June 12, 2011
In 1852, when a fledgling newspaper, the New York Daily Times, went looking for a writer to travel the South and write regular dispatches, its editor was introduced to one of the most unlikely candidates.
He was Frederick Law Olmsted, the man who would become the father of landscape architecture in America, but then was searching for an identity. He’d tried farming and grew bored with it. But then, after a walking tour of England, he wrote a book about his travels and proved to be an engaging writer.
Olmsted was hired on the spot. And what followed was more than a year’s worth of in-depth and objective weekly reports throughout the southern states, including some from our region. He had an ear for dialogue, an eye for capturing images and an insatiable curiosity that enlivened his writing.
The story of this American original, who designed New York’s Central Park, the U.S. Capitol grounds and dozens of other public places, rolls through the pages of a fascinating new biography, Genius of Place, the Life of Frederick Law Olmsted, by Justin Martin.
Martin includes one incident in which Olmsted was leaving Norfolk by ferry. “Midway across Norfolk Harbor, the ferry simply stopped running and drifted for fifteen minutes. Apparently the fireman had fallen asleep and stopped feeding coal into the ferry’s engine.”
So, where, I wondered, could I find Olmsted’s original dispatches? In the archives of The New York Times – his employer’s successor? No. But – isn’t the Internet amazing? – in an electronic edition of the book Olmsted eventually wrote, A Journey in the Seaboard Slave States, available through the Institute for Museum and Library Services of the University of North Carolina.
And, oh how Norfolk takes a beating!
“Jan 10 . Norfolk is a dirty, low, ill-arranged town, nearly divided by a morass….It has all the immoral and disagreeable characteristics of a large seaport, with very few of the advantages that we should expect to find….No lyceum or public libraries, no public libraries, no public gardens, no galleries of art…no public resorts of healthful and refining amusement, no place better than a filthy, tobacco-impregnated bar-room or a licentious dance-cellar, so far as I have been able to learn, for the stranger of high or low degree to pass the hours unoccupied by business.”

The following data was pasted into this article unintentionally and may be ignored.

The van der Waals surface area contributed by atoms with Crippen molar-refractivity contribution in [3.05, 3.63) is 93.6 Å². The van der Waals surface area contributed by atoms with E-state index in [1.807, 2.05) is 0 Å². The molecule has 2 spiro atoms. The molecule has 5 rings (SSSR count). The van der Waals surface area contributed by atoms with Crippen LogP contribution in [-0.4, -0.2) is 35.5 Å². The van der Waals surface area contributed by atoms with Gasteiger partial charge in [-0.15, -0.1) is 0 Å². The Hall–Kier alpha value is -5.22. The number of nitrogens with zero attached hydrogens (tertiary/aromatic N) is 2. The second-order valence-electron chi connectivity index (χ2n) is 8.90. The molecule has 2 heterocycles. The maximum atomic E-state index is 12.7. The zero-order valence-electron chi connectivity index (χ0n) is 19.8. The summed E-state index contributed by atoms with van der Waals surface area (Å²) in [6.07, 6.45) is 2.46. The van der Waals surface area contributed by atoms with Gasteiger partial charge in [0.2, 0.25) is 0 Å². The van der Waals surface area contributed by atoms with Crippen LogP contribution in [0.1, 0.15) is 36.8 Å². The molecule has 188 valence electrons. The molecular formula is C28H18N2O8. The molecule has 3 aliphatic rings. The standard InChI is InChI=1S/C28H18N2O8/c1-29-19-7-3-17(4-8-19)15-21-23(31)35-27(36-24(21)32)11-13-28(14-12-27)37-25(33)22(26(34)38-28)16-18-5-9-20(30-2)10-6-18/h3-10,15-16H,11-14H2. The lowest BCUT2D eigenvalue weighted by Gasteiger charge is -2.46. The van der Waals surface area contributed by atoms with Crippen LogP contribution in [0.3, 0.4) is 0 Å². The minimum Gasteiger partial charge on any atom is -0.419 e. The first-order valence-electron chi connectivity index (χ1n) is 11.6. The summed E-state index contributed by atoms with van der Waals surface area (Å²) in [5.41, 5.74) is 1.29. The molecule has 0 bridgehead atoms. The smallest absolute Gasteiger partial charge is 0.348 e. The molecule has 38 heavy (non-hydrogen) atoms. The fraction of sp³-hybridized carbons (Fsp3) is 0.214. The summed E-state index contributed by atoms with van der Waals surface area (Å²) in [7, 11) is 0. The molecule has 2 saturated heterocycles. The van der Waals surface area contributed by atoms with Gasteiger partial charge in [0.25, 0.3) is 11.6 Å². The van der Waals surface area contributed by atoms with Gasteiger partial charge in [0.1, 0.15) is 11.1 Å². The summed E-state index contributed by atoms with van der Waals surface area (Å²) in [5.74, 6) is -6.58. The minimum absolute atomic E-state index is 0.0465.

There’s much more, some of it deserved. But Norfolk, according to City Historian Peggy Haile McPhillips, was then making improvements, including a new courthouse, gas lights and paved streets. There wasn’t a public library yet, but a few private ones. It was, of course, a seaport, with numerous creeks where mosquitoes hatched – and it was just two years short of the calamitous yellow fever outbreak.
In Olmsted’s book, updating his dispatches, he mentions the “dreadful visitor,” which he felt, because of the town’s “undrained and filthy condition,” “certainly did not come uninvited.”
Olmsted, at least at first, was not an abolitionist. In his 14 months traveling through the old Slave states, he encountered many slaves and their owners, and in some cases witnessed slaves working under decent, humanitarian conditions. He would later change his mind after witnessing just the opposite.
What he mostly concluded, though, was how the slave system robbed both the owned and the owner of initiative. It wasn’t just slaves, but white folks who hated to work.
An example from Norfolk:
“I had an umbrella broken. I noticed it as I was going out from my hotel during a shower, and stepped into an adjoining locksmith’s to have it repaired. He asked where he should send it when he had done it. ‘I intended to wait for it,’ I answered….
“ ‘I can’t do it in less than half an hour sir, and it will be worth a quarter.’
“ ‘I shouldn’t think it need take you so long, it is merely a rivet to be tightened.’
“ ‘I shall have to take it all to pieces, and it will take me all of half an hour.’
“ ‘I don’t think you need to take it to pieces.’
“ ‘Yes, I shall – there’s no other way to do it.’
“ ‘Then, as I can’t wait so long, I will not trouble you with it.” And I went into the hotel, and with the fire poker did the job myself, in less than a minute, as well as he could have done it in a week, and went on my way, saving half an hour and a quarter of a dollar, like a Yankee.”
Olmsted, rather indolent himself as a farmer, had suddenly discovered his own industrious ways.
Next week: Slaves in the swamp.
Portrait: Frederick Law Olmsted, about 1860. New York City Department of Parks and Recreation.